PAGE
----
It helps that Phils estranged wife, Suzie, never appears. Shes a concept, not a character. She represents marriage, children, stability, the possibilityno matter how fraughtof a functional intimate relationship with a woman. Actually, shes an impossibility for Phil, or for any of these guys.
All of them have estranged families in the wings. Theyve dumped the concept of wives for the reality of bitches. They take in the runaway Donna (Halley Wegryn Gross), call her a pet and hump her like dogs. They hate women; theyre desperate for each other. For all we know, Suzie is just another voice in Phils head. Phil even describes her as such: Right in front of me was like this cloud with her face on it, but it wasnt just her, but this cloud... Suzie is incorporeal because Phil doesnt crave her bodily, he craves Eddie.
Phil has competition. Josh Hamilton is terrific as Mickey, Eddies cynical roommate with a smarmy moustache. He prances onstage in a short, red, silk robe. He demolishes Phil and Eddie verbally, like only a good queen could. He bares the homoeroticism by joking that Phil and Eddie have fallen in love. Only, Mickey isnt gay. Hes fey the way Warren Beatty is fey in Shampoo. Hes a reptilian womanizer. Against Eddies blow-hot chaos, Mickey is cold-blooded stillness. He double-crosses Eddie with Darlene; hes merciless to everyone else. He has no conscience, yet he poses as moral arbiter. Its a goof, as hed say, but it works for him.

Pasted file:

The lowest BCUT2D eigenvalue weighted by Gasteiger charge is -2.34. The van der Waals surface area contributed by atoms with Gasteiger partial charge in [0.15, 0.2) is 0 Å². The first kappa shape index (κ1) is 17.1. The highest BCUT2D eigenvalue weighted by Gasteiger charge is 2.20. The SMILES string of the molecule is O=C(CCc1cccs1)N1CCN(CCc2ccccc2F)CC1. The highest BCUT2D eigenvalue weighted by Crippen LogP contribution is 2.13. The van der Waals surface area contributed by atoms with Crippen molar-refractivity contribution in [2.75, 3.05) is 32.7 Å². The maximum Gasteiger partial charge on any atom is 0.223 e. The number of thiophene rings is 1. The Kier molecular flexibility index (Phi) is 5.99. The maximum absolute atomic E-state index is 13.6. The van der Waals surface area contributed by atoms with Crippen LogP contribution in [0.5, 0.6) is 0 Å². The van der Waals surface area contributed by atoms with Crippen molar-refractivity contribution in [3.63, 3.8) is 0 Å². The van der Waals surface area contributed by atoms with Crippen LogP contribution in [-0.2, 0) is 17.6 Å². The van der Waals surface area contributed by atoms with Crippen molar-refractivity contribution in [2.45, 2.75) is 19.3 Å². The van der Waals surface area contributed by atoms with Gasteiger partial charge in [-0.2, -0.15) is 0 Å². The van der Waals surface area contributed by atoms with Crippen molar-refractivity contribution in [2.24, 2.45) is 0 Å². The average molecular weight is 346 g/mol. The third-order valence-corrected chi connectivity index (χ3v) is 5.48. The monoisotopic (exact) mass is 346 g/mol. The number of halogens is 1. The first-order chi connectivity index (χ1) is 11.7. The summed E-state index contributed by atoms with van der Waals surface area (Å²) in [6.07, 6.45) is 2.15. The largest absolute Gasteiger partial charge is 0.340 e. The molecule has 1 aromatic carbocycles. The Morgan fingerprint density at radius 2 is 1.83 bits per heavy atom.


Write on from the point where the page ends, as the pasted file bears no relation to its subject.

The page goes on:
Theyre a neat Freudian package. Eddie equals ego, Phil is his id and Mickey is his condescending superego. Rabe even writes throwaway references to that Freudian shit into the script. Eddies third suitor, Artie, is the foil for Eddies Oedipal complex. As played by Wallace Shawn in a toupee and typical vaudevillian fashion, Artie is the father figure who brings Eddie a runaway girl to screw but who Eddie rejects and demeans.
The Freudian conceit is accentuated by claustrophobic staging. The play takes place entirely in Eddie and Mickeys shabby, sunken living room. The set makes the characters crises seem entirely internal. Eddie rattles on about how horrible the daily news is, but hes not going to do anything beyond being tormented about it. Though theyre allegedly casting directors, Eddie and Mickey dont seem to have work. When Artie jokingly calls them a couple of desperate guys, he means it. Eddie is descending into addiction; his world is very small. Hes stuck forever in the oral stage.
Ultimately, thats the rub with Hurlyburly, but its a problem in the script, not the production. Theres no evolution, no character development. Eddie opens the play on a coke, pot and booze bender and closes it just the same. Hes alienated his girlfriend, whom he seems to have loved, with his existentialist whining. His friends are sick of him. Hes untouched by the runaway whos run away and returned. The lights go down on him sitting ripped, as hed say, and blotto on his ugly brown couch, staring into the void. Though Scott Elliott is talented and so is his cast, were left, in a time of war and political urgencies, searching for the message in this revival, and drawing a blank.